Wednesday, June 1, 2016

That Elusive Audio...

If only that stylized stream of audio could be my fabled lesson!
I foresaw this problem. And no, I didn't need any crystal ball, either. My problem? What is the best way to hear spoken Old English? The 'Teach Yourself' coursebook I bought at a steal some time ago offers a 'audio support' pack, which could be one avenue of approach. However, the Amazon.com reviews I have read, disparage the product's flimsy design which easily break upon the purchaser's attempt at removal. Of course, this gives me pause about buying my own copy as each CD pack is only sold by third-parties and is fairly expensive. Other than the 'Teach Yourself' CD, though, I know of no other sources of recorded Anglo-Saxon, much less ones which are carefully constructed lessons meant to teach new comers. I suppose, I will simply need to keep my eyes open and do some research; should you, dear reader, have any advice, please comment.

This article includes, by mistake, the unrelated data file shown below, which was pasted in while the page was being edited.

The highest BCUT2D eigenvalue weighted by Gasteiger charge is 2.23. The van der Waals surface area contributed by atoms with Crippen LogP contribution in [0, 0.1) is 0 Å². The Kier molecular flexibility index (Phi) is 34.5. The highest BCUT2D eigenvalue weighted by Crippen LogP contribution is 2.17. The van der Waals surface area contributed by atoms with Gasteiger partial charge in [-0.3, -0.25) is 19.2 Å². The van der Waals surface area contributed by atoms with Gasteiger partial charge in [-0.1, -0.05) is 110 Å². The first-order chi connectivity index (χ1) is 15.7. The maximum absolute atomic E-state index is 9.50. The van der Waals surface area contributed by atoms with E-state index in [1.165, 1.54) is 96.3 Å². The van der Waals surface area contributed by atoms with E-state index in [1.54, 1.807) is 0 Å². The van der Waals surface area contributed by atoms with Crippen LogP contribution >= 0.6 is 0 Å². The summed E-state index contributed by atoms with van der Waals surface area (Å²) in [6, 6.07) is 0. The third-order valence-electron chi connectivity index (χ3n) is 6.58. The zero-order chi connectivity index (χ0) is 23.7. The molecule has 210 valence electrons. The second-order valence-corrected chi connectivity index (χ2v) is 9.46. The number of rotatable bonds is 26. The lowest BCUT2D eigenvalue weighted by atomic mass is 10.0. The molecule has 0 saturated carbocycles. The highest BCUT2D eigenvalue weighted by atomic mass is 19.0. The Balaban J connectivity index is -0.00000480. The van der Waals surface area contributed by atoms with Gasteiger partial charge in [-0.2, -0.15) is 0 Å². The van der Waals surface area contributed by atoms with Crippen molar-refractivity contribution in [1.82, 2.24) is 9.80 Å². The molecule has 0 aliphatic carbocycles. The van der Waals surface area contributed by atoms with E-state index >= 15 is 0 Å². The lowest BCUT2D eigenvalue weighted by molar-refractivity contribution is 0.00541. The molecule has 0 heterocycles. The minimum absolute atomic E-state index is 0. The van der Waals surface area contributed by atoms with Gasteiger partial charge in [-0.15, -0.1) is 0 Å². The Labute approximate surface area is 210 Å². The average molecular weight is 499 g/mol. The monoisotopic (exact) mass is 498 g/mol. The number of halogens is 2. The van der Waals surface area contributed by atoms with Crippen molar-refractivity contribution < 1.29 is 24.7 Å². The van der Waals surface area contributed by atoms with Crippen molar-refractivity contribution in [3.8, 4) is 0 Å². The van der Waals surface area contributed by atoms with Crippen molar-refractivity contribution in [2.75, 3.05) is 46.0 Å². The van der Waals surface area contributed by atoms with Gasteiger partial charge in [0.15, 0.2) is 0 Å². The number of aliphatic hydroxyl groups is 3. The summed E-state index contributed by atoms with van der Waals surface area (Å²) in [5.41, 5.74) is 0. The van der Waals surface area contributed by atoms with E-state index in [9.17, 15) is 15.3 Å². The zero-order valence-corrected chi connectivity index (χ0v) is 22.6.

Boethius's The Consolation of Philosophy (Notes:54)

Born into a wealthy Roman family in 480, though Boethius had lost his father at an early age, he was adopted by an even more prominent fami...